Social Security Disability Insurance (SSDI) is a program that hopes to provide income for the disabled. Millions of people in America rely on this program since it caters to our economy’s weakest members.
But, qualifying for Social Security Disability isn’t exactly simple. Because the program offers income to people who can’t earn money any other way – the Social Security Administration views it’s filtering of the applicants as very essential.
Congress created the SSDI program in 1972 when it decided to discontinue its system of grants for the aged, disabled, and blind. The SSA maintains that those grants were for people who could not qualify for social security benefits. The SSDI program is different from the Supplemental Security Income (SSI) program because it has a work experience requirement. Applicants for the program need to have a certain amount of work credits accumulated so they can be eligible.
You can earn credits by working a job that pays into the Social Security Disability Insurance program.
How SSDI Is Different from Means-Tested Programs
One of the key differences between SSI and other Social Security Programs is that while Social Security Disability provides insurance; SSI is a means-tested program. A means-tested program is only available to the individuals who have few resources or assets required to qualify for the program. In the case of SSI, applicants must still be blind or disabled because, according to the SSA, the SSI program is seen as “assistance of last resort.”
What Benefits Will I Receive?
In 2020, the basic amount of benefits an individual can receive from SSI is $783, while couples can receive $1,175. However, if a person qualifies for SSI but they are living in another person’s house and receive support in different ways, there will be additional offsets to reduce this amount. However, if you have enough work credits (typically working 5 of the last 10 years) the amount you receive could easily be double, or triple this amount!
If a person is qualified to receive Medicaid, they can receive $30 per month since Medicaid covers most of their health-related costs. In most States, if a person has qualified for SSI, they automatically also qualify for Medicaid. IF you have SSDI you will qualify for Medicare after 24 months of being disabled.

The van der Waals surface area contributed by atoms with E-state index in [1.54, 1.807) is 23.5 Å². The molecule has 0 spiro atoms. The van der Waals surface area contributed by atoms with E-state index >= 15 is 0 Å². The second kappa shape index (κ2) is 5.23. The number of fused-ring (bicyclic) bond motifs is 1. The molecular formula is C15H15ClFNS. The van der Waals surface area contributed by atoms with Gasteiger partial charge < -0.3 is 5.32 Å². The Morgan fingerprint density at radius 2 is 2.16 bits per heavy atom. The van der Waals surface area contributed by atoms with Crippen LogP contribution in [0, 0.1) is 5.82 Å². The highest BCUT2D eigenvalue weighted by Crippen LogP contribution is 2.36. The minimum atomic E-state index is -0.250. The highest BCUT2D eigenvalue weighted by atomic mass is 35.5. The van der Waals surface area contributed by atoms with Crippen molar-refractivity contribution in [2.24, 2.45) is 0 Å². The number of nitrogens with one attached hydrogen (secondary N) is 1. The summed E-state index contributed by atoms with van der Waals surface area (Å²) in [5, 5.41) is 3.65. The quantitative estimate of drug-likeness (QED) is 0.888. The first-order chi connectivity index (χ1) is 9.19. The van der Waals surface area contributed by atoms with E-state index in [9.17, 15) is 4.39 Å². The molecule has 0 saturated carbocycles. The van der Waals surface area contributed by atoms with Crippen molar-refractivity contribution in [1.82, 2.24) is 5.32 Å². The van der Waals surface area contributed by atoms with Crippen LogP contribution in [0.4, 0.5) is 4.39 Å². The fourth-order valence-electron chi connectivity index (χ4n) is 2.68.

To learn more about your rights under the Social Security Disability laws call our FREE Disability Hotline at 1-866-4-MY-SSDI (469-7734) to speak with one of our friendly disability rights advocates who, once they obtain all the required information, will evaluate your claim in 60 seconds or less or fill out our FREE Disability Case Assessment form and one of our representatives will contact you immediately.
How Can I Qualify for Disability Benefits?
Qualifying for disability can be hard when you don’t know how to go about the process. Even though the SSA claims that the application process easier and more straightforward than before, 75% of all people who apply for benefits on their own, without an attorney, have their claims rejected.
In the first few stages of the process, you need to make sure that your disability is long-lasting and severe enough to be considered a disability. For the SSA, any disability that can last for at least a year can be considered a long-term disability. You’re also going to need documentation from your medical providers that can prove you have a “severe” disability that keeps you out of work.
However, the SSA will often also perform tests of their own to determine the legitimacy of your disability. According to the SSA, simply having a disability is not enough to get you benefits. You also have to demonstrate the symptoms of the disability to prove your case and you have to have serious limitations in your physical (or mental) ability to work. In some cases, the process can be accelerated because the condition is mentioned in the SSA’s “Blue Book”. The Blue Book is a listing of impairments that SSA has published. The very specific conditions and limitations within this book would qualify for disability benefits immediately. Although rare, it is important to have an attorney that is familiar with the Blue Book to make sure they can effectively argue your case!
If you are disabled and your long-term disability is a hindrance in your ability to work and make a living for your family, you should think of applying for disability benefits. Instead of doing it yourself and risking a much higher denial rate, do not take that chance. You should hire an experienced attorney that can gather evidence and effectively present your case for you.
Here at Kahn and Associates we take most cases on a contingency fee basis, which means we do not require any payment unless we are successful in securing benefits for you.
To learn more about your rights under the Social Security Disability laws call our FREE Disability Hotline at 1-866-4-MY-SSDI (469-7734) to speak with one of our friendly disability rights advocates who, once they obtain all the required information, will evaluate your claim in 60 seconds or less. Alternatively, you can fill out our FREE Disability Case Assessment form and one of our representatives will contact you immediately.